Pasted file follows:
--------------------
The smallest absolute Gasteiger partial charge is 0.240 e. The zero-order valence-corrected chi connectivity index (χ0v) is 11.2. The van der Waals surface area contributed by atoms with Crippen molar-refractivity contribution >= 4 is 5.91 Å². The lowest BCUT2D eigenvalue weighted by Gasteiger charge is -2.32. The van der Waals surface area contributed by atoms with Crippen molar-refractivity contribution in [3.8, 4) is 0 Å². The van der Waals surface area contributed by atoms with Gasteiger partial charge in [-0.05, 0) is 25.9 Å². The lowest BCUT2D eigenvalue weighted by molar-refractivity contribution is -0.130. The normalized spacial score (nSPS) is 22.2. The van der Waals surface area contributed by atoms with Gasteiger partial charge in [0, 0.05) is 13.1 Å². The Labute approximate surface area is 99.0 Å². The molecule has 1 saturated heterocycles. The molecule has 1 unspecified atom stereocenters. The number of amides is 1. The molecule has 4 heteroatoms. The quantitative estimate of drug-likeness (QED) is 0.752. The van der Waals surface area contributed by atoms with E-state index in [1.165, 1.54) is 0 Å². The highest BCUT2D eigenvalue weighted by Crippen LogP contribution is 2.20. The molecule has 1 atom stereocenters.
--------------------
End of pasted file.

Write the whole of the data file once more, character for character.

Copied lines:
The smallest absolute Gasteiger partial charge is 0.240 e. The zero-order valence-corrected chi connectivity index (χ0v) is 11.2. The van der Waals surface area contributed by atoms with Crippen molar-refractivity contribution >= 4 is 5.91 Å². The lowest BCUT2D eigenvalue weighted by Gasteiger charge is -2.32. The van der Waals surface area contributed by atoms with Crippen molar-refractivity contribution in [3.8, 4) is 0 Å². The van der Waals surface area contributed by atoms with Gasteiger partial charge in [-0.05, 0) is 25.9 Å². The lowest BCUT2D eigenvalue weighted by molar-refractivity contribution is -0.130. The normalized spacial score (nSPS) is 22.2. The van der Waals surface area contributed by atoms with Gasteiger partial charge in [0, 0.05) is 13.1 Å². The Labute approximate surface area is 99.0 Å². The molecule has 1 saturated heterocycles. The molecule has 1 unspecified atom stereocenters. The number of amides is 1. The molecule has 4 heteroatoms. The quantitative estimate of drug-likeness (QED) is 0.752. The van der Waals surface area contributed by atoms with E-state index in [1.165, 1.54) is 0 Å². The highest BCUT2D eigenvalue weighted by Crippen LogP contribution is 2.20. The molecule has 1 atom stereocenters.